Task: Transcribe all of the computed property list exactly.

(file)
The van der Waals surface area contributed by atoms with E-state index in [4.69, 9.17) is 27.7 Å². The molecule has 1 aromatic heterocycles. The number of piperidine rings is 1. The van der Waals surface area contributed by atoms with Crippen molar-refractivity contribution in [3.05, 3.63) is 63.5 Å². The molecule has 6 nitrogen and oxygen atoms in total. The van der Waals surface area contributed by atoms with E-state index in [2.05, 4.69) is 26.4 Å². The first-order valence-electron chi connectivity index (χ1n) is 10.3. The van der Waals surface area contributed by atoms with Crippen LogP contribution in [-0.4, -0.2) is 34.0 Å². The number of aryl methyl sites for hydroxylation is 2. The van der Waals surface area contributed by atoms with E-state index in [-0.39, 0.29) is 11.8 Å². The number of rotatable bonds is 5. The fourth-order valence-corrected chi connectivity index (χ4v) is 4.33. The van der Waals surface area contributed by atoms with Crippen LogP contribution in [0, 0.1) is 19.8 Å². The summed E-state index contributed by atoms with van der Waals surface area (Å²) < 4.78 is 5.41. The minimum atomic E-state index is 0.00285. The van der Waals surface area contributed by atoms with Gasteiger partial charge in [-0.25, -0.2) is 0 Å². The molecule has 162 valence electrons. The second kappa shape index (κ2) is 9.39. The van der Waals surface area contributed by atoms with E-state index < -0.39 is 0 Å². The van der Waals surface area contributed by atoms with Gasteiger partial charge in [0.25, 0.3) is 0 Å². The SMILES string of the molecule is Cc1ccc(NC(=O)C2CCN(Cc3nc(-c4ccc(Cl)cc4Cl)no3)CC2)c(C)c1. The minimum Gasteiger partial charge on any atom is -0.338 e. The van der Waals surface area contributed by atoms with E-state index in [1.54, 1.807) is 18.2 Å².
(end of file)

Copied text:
The van der Waals surface area contributed by atoms with E-state index in [4.69, 9.17) is 27.7 Å². The molecule has 1 aromatic heterocycles. The number of piperidine rings is 1. The van der Waals surface area contributed by atoms with Crippen molar-refractivity contribution in [3.05, 3.63) is 63.5 Å². The molecule has 6 nitrogen and oxygen atoms in total. The van der Waals surface area contributed by atoms with E-state index in [2.05, 4.69) is 26.4 Å². The first-order valence-electron chi connectivity index (χ1n) is 10.3. The van der Waals surface area contributed by atoms with Crippen LogP contribution in [-0.4, -0.2) is 34.0 Å². The number of aryl methyl sites for hydroxylation is 2. The van der Waals surface area contributed by atoms with E-state index in [-0.39, 0.29) is 11.8 Å². The number of rotatable bonds is 5. The fourth-order valence-corrected chi connectivity index (χ4v) is 4.33. The van der Waals surface area contributed by atoms with Crippen LogP contribution in [0, 0.1) is 19.8 Å². The summed E-state index contributed by atoms with van der Waals surface area (Å²) < 4.78 is 5.41. The minimum atomic E-state index is 0.00285. The van der Waals surface area contributed by atoms with Gasteiger partial charge in [-0.25, -0.2) is 0 Å². The molecule has 162 valence electrons. The second kappa shape index (κ2) is 9.39. The van der Waals surface area contributed by atoms with E-state index < -0.39 is 0 Å². The van der Waals surface area contributed by atoms with Gasteiger partial charge in [0.25, 0.3) is 0 Å². The SMILES string of the molecule is Cc1ccc(NC(=O)C2CCN(Cc3nc(-c4ccc(Cl)cc4Cl)no3)CC2)c(C)c1. The minimum Gasteiger partial charge on any atom is -0.338 e. The van der Waals surface area contributed by atoms with E-state index in [1.54, 1.807) is 18.2 Å².